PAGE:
1. LotusRapper

      Liz is correct. Shanghai (or Northern) new year cake (nian gao) is almost just like Japanese mochi or Korean tteok (glutinous rice pounded into paste, then formed to different shapes):

      And is usually stir-fried with snow cabbage and shredded pork (but sometimes served as a soupy dish):

      I never liked it as a kid, but now as adult I tolerate them. In fact I ordered the stir-fried version (with soy sauce) at Long’s Noodle House just last week, just like Ben did here:

  3. LotusRapper

    For our family (at least in my own growing-up years), CNY reminds me of a delectable variety of “BBQ” meats like cured dried ham, Chinese sausages, cured dried duck and my Mom’s specialty dish, a sort of cold salad of julienned vegetables and mushrooms called “Su Shi Jing”. And of course the requisite assortment of jiao zi (boiled dumplings), buns, noodles and fried fritters and other candied treats.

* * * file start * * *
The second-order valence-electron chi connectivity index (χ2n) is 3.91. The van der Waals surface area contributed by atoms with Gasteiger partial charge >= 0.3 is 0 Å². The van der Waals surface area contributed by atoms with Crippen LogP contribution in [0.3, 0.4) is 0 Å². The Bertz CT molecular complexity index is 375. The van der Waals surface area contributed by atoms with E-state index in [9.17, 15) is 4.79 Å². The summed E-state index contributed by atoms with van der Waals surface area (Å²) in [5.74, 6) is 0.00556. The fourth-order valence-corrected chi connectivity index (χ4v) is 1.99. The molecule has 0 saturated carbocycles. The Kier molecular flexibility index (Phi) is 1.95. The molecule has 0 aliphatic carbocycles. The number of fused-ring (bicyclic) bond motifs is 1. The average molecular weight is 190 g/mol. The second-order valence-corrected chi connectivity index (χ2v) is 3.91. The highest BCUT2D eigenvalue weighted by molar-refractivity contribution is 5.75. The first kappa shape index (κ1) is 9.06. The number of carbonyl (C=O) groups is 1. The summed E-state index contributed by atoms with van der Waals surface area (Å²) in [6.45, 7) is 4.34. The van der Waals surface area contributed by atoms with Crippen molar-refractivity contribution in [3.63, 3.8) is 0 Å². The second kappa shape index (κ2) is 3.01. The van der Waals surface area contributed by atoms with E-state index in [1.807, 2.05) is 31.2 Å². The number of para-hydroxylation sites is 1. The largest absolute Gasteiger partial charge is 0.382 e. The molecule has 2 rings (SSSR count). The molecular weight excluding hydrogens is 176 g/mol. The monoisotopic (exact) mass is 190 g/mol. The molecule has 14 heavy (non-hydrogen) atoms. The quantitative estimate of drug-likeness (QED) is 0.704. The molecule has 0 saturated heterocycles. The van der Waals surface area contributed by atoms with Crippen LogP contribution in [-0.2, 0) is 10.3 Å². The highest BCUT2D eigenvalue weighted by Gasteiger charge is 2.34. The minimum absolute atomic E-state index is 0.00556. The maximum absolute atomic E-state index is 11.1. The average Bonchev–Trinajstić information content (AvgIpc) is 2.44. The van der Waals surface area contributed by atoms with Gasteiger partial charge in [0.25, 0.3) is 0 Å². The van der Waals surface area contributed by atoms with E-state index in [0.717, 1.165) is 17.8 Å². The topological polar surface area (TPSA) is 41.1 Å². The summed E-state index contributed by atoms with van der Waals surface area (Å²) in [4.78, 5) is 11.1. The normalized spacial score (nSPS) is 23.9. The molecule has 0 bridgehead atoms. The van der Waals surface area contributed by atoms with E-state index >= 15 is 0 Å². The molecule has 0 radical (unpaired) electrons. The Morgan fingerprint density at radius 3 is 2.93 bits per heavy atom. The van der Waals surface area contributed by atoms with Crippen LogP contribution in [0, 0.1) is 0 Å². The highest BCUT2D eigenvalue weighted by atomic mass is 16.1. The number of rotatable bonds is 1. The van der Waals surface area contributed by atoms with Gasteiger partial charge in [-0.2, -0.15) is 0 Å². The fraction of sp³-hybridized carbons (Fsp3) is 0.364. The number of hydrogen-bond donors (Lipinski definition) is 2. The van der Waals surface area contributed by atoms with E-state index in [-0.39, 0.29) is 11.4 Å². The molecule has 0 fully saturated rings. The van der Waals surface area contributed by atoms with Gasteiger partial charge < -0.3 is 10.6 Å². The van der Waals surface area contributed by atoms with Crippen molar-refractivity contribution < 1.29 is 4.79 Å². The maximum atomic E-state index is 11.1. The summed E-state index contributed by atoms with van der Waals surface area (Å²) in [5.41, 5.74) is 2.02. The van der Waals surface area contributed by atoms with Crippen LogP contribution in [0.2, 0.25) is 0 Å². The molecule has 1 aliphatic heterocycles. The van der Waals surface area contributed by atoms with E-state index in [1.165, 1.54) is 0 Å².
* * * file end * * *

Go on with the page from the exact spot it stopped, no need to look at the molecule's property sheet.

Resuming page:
4. Betty

    It almost the same in Hawaii but certain thing are different. We never have fatt gau or called steamed rice cupcake. It a Taishan custom for most of the Chinese in Hawaii are Jungshanese. We do make a honeycomb cookie that fried call Chinese Pretzal and gin dui and nin gau. My late father used to make the jai and mom and popo make gin dui and gau.

    We never get big amount of red envelopes money for they say it make the child greedy and vain. Just enough to spend for little thing and called lucky money.